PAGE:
News- Articles and Releases that supports the fundamentals of TechnicalChef
- 2017 AGM Presidents Report (AGM 27th March – Posted April 4th 2017)
- Australian Institute of TechnicalChefs (A.I.T.C) – (June 2016 Release)
- Speaker Notes and A.I.T.C Profile Handout. (April 2016)
- Why has TechnicalChef evolved? (Jan 2016)
- Is the Australian Institute of TechnicalChefs, officially recognised as an accrediting institute? (December 2015)
- Why the Hat? (2015 Salonculinaire website)
- For Goodness SAKE! (2015 Salonculinaire website)
2017 Presidents Report. AGM Australian Institute of TechnicalChefs Inc. (AITC) March 27. 2017
This evening I am honoured to deliver the inaugural Presidents report to the first Australian Institute of TechnicalChefs Annual General Meeting.
We welcome all who are personally attending and those who are here through technology on Skype.We also understand the geographical limitations that prohibit others personally attending, but are here in spirit.
AITC originated from a group discussion of chefs who were having a brief coffee break during a cookery competition at a food show in Melbourne May 2015.
Nothing immediately happened, however the notion of a registration / licensing board was seeded in the minds of the chefs, who had come to realise that waiting for any official government initiated licence of a professional chef would never come from any government agency and for many reasons.
For decades, as far back to 1980 approaches to authorities had been put into the hard basket and additionally politically influenced to not happen.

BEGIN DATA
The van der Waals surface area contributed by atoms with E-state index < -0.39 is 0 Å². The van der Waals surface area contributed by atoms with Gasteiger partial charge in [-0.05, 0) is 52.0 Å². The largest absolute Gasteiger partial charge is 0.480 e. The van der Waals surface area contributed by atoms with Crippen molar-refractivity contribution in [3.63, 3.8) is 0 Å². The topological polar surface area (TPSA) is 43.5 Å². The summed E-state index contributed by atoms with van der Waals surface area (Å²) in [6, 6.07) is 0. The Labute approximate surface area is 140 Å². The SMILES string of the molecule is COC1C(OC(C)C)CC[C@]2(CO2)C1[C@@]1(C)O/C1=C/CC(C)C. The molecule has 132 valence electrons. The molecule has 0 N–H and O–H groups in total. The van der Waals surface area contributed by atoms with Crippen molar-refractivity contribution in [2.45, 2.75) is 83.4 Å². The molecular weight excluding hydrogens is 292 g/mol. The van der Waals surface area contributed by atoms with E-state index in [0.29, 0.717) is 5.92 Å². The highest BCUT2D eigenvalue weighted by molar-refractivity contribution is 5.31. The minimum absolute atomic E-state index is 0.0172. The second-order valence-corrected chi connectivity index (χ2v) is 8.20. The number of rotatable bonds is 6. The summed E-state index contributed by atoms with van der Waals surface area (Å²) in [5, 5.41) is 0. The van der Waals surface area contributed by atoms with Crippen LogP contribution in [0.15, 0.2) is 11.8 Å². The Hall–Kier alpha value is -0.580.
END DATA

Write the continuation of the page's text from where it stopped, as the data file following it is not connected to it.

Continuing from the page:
We came to ask ourselves, why not initiate a driven industry license, every organisation like the medical association, the Royal Automobile Club, the paramedics all must have logically started from a small group of people who had a dream, and just began it. In other words “someone had to start it”. They grew and proved their worth and only then officialdom was forced to eventuate.
Realising the industry requires two kinds of chefs; the semi skilled novice and the fully skilled professional; we shaped a structure that reflects the two levels, a lower level called chefs and an advanced level of chef. Almost similar to an accountant and Charted Accountant, both required by their industry, however one needs to provide evidence of higher levels of qualification and experience and consequently be endorsed at a higher level in their career or a TechnicalChef.
Consequently in September 2015 a meeting was convened to discuss the potential of a professional chef’s organisation to implement the ideology, subsequently, The Australian Institute of TechnicalChefs was formally established.
We basically said “let chefs be chefs” be they station chefs or executive chefs” we cannot change that fact, we cannot change the reality there are many chefs who are unskilled or incorrectly titled, however let those who practice at a higher more responsible and experienced level be identified as a professional chef and be acknowledged for what they have earned and deserve.